In the 1992 Oregon case Fox Point Apt. v. Kipples, a tenant who was sensitive to secondhand smoke successfully argued that her landlord breached his duty to make her apartment habitable by allowing a smoking tenant to move into the apartment below her. The plaintiff suffered swollen membranes and respiratory problems as a result of the secondhand smoke. A jury unanimously found a breach of habitability, reduced the plaintiffís rent by 50 percent and awarded damages for the plaintiffís medical bills.

Landlords not only have the right to prohibit smoking, but in fact may also be liable under a variety of legal theories for failure to prohibit smoking when a tenant is affected by secondhand smoke. A tenant may take action against a landlord using common law remedies, state or local health and safety codes, or the federal Fair Housing Act.

The first step in any dispute, of course, is to try to resolve the issue without legal action. In addition, the resident should review the lease to determine whether there is a "nuisance clause" that prohibits activities that "unreasonably interfere" with other residentsí enjoyment of the premises. Most leases contain such a provision, which arguably would apply to smoking if the resulting secondhand smoke causes others discomfort or health problems.

In all states, even if landlords are not at fault for a problem, they are responsible for ensuring that residential rental properties are fit for human occupancy. The landlord in effect makes a warranty of habitability to the tenant for the life of the lease. The plaintiff in a secondhand smoke case would argue that the presence of secondhand smoke renders his or her residence unfit for habitation and constitutes a breach of the lease. The more secondhand smoke exposure affects the plaintiff, the stronger the argument that secondhand smoke is a breach of the warranty of habitability.

Additional Cases

In another case, a court held that a landlord breached the covenants of both habitability and quiet enjoyment. The covenant of quiet enjoyment protects a tenant from serious intrusions that impair the character or value of the leased premises. In the 1998 Massachusetts case 50-58 Gainsborough St. Realty Trust v. Haile, the Boston Housing Court held that secondhand smoke was a serious enough intrusion to breach both the covenant of quiet enjoyment and the covenant of habitability. The plaintiff, whose apartment was situated above a bar, withheld rent for three months because of the drifting secondhand smoke in her apartment. The judge ruled that the amount of smoke from the bar made the apartment "unfit for smokers and nonsmokers alike."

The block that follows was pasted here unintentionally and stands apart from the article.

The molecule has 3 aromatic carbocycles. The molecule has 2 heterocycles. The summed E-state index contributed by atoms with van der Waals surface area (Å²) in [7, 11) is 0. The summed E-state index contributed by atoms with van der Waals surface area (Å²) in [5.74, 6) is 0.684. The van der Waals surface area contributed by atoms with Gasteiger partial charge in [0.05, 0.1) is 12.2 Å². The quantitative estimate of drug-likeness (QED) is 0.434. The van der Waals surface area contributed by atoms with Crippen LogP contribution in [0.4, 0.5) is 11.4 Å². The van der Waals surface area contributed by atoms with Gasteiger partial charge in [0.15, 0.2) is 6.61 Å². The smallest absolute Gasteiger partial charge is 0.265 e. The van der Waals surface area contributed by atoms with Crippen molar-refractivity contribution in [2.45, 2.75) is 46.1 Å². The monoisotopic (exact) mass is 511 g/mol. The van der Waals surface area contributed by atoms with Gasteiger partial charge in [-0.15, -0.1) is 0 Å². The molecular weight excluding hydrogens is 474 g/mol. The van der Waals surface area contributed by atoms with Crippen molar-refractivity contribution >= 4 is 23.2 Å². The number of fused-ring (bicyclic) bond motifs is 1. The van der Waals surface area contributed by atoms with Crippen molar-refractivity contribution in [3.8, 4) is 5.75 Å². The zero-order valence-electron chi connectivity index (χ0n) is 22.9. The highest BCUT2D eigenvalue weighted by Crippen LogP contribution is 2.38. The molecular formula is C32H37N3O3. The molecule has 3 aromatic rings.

In the case In re HUD and Kirk and Guilford Management Corp. and Park Towers Apartment, HUD approved as a "reasonable accommodation" a conciliation agreement in which an existing building was made smoke-free for future tenants. Current smokers were asked if they would be willing to relocate elsewhere in the building to make more areas of the apartment building smoke-free.

The problem of secondhand tobacco smoke penetrating into adjoining units is not only a serious health problem, but it is a problem that cannot be simply dismissed. Management assumes a high amount of risk regarding secondhand smoke and all non-smoking residents based on the known facts of its dangers. I assisted one single mom with a newborn baby that began severe respiratory problems, coughing and choking, after a man who smoked inside his apartment moved in below her. After speaking with the attorney for the apartment owner they moved the smoker to a unit next to another smoker, and declared the units around hers smoke-free.

An expectant momís unborn child can be in danger due to the motherís breathing tobacco smoke in her apartment that comes from a different unit in her building. If a resident has heart disease he or she can be at risk of a heart attack, and if someone has cancer their chemotherapy can be nullified by the smoke. Due to the number of asthma cases diagnosed every year, it is an absolute fact that they will rent to many other residents with asthma, including children. Will management plan to tell every person, or parent of a child with a serious illness exacerbated by the unwanted tobacco smoke that they must live with it? There is too much information and research now to assume this problem can be ignored, and renters are no longer accepting that answer. The 2006 Surgeon Generalís Report speaks at length to the dangers of secondhand smoke in apartments and condominiums.

Management expects all residents to abide by the lease contract. It is just as important that management do the same by informing current and potential residents that smoking will no longer be permitted inside the apartments and in all common areas connected to the building where non-smokers live in order to protect their health.

Smoke-Free Housing Consultants, Jacque Petterson
12274 Bandera Rd., Ste. 210, Helotes, Texas 78023-4385
(210)  383-3244
(9AM to 8PM Monday - Saturday Central Time Zone)
Fax: (210) 695-6101